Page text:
Former Colo. student appeals dismissal of suit against prosecutor

COLORADO -- A former University of Northern Colorado student will appeal a federal judge's decision to dismiss his lawsuit against a prosecutor to the 10th U.S. Circuit Court of Appeals. Thomas Mink filed a notice of appeal July 11 and will continue pursuing his claim that a deputy district attorney wrongfully approved a warrant to search his home and seize his computer while investigating a criminal libel accusation against Mink in 2003.

A professor at the university, Junius Peake, had alleged that doctored photos and parody columns that Mink published in his online journal, The Howling Pig, defamed Peake. The Web newsletter contained a photograph of the finance professor altered to look like KISS guitarist Gene Simmons. A caption below the photo described "Mr. Junius Puke" as the newsletter's founder, spiritual leader and inspiration -- and a disclaimer warned readers against confusing Peake, "an upstanding member of the community," with the depicted publication's editor "Puke."

Susan Knox, deputy district attorney, approved a search warrant for Greeley police to investigate Mink after Peake complained, but her office never pressed any charges.

Mink filed his lawsuit in 2004, arguing the state's criminal libel law and the investigation violated the First Amendment. He also said Knox owed him damages for her role in reviewing the search warrant application.

The federal district court refused to address the criminal libel statute's constitutionality, ruling that Mink could not contest the law because he was never charged under it. And an appeal was unsuccessful on that claim, though the Student Press Law Center and the Silha Center for the Study of Media Ethics and Law asked the appeals court to allow the challenge to go forward. The organizations filed a joint brief arguing that the criminal libel statute should be struck down because no such law could satisfy the strict scrutiny that content-based speech restrictions on speech must undergo to survive a constitutional challenge.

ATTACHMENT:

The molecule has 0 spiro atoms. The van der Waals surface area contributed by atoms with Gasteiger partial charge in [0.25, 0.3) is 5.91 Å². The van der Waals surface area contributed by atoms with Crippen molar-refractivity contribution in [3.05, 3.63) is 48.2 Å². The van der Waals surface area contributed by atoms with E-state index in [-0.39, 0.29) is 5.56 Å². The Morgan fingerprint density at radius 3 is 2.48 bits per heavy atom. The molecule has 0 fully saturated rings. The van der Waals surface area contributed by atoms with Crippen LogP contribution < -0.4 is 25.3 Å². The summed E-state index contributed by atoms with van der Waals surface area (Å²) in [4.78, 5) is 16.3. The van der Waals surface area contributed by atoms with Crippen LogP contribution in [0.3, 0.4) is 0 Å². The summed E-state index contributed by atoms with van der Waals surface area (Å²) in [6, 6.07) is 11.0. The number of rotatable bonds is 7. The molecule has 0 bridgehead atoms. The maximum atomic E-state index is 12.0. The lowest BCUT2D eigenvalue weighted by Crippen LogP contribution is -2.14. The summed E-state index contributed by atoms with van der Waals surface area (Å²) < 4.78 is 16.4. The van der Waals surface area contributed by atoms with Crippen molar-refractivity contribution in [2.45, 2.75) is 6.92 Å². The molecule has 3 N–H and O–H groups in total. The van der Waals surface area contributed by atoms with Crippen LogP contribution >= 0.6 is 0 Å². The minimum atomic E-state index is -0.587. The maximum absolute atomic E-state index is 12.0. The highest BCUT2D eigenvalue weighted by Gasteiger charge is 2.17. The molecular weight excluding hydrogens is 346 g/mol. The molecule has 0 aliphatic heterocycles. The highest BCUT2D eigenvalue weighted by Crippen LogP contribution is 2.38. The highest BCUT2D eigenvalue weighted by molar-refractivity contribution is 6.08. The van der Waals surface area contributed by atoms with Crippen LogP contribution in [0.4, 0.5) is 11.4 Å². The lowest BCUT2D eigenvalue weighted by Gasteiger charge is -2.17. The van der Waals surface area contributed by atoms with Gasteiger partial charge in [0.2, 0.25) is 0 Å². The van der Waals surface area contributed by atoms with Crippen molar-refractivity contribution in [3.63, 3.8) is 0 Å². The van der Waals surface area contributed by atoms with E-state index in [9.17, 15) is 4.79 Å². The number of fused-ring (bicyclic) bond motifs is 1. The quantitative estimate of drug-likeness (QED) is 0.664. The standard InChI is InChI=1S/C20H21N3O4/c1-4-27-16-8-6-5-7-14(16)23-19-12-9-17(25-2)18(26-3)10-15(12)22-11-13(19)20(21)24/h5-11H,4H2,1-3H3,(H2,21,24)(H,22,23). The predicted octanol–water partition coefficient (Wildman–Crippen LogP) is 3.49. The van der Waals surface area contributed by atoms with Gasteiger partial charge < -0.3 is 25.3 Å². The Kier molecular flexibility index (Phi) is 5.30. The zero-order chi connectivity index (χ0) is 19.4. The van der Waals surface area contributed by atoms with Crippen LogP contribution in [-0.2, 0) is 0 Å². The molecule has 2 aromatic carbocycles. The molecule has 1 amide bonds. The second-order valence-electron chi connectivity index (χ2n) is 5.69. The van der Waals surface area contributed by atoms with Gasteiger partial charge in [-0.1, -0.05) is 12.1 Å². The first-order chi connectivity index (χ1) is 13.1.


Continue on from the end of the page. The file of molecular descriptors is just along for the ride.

However, the appeals court did allow Mink to continue his case against Knox.

In district court in June, Judge Lewis T. Babcock ruled that Knox was entitled to qualified immunity, which generally protects most public officials from being sued for actions performed as a part of their official duties, if they act reasonably according to the legal standards of their state.

A reasonable official in Knox's position could believe that the statements in The Howling Pig were not protected statements under the First Amendment and could violate the state's criminal libel law, justifying the warrant, Babcock concluded.

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